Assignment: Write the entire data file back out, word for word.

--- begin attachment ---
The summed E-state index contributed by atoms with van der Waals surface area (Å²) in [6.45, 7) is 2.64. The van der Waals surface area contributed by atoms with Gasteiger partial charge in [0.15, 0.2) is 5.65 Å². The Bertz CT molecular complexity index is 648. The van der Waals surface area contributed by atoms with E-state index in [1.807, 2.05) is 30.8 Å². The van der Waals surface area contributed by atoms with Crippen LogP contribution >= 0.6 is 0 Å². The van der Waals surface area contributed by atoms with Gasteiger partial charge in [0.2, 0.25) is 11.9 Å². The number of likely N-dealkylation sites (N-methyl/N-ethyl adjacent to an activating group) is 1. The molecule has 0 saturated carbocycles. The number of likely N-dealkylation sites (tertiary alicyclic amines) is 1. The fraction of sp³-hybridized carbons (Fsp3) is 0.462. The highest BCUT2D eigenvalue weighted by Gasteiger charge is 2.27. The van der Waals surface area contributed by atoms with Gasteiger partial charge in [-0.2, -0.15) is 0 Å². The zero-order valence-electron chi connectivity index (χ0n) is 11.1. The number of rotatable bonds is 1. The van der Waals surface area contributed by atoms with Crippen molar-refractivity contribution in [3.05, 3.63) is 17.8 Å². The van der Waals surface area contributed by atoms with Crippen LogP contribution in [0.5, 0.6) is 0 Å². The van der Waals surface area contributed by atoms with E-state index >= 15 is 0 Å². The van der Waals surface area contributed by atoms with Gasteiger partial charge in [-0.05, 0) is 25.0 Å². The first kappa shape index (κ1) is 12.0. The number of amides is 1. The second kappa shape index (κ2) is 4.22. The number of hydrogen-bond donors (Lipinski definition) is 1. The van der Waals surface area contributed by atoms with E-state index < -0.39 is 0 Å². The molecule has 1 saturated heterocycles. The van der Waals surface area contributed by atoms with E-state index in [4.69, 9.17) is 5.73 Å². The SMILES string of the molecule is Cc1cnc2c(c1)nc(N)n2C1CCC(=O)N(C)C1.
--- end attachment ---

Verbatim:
The summed E-state index contributed by atoms with van der Waals surface area (Å²) in [6.45, 7) is 2.64. The van der Waals surface area contributed by atoms with Gasteiger partial charge in [0.15, 0.2) is 5.65 Å². The Bertz CT molecular complexity index is 648. The van der Waals surface area contributed by atoms with E-state index in [1.807, 2.05) is 30.8 Å². The van der Waals surface area contributed by atoms with Crippen LogP contribution >= 0.6 is 0 Å². The van der Waals surface area contributed by atoms with Gasteiger partial charge in [0.2, 0.25) is 11.9 Å². The number of likely N-dealkylation sites (N-methyl/N-ethyl adjacent to an activating group) is 1. The molecule has 0 saturated carbocycles. The number of likely N-dealkylation sites (tertiary alicyclic amines) is 1. The fraction of sp³-hybridized carbons (Fsp3) is 0.462. The highest BCUT2D eigenvalue weighted by Gasteiger charge is 2.27. The van der Waals surface area contributed by atoms with Gasteiger partial charge in [-0.2, -0.15) is 0 Å². The zero-order valence-electron chi connectivity index (χ0n) is 11.1. The number of rotatable bonds is 1. The van der Waals surface area contributed by atoms with Crippen molar-refractivity contribution in [3.05, 3.63) is 17.8 Å². The van der Waals surface area contributed by atoms with Crippen LogP contribution in [0.5, 0.6) is 0 Å². The van der Waals surface area contributed by atoms with E-state index >= 15 is 0 Å². The van der Waals surface area contributed by atoms with Gasteiger partial charge in [-0.05, 0) is 25.0 Å². The first kappa shape index (κ1) is 12.0. The number of amides is 1. The second kappa shape index (κ2) is 4.22. The number of hydrogen-bond donors (Lipinski definition) is 1. The van der Waals surface area contributed by atoms with E-state index < -0.39 is 0 Å². The molecule has 1 saturated heterocycles. The van der Waals surface area contributed by atoms with E-state index in [4.69, 9.17) is 5.73 Å². The SMILES string of the molecule is Cc1cnc2c(c1)nc(N)n2C1CCC(=O)N(C)C1.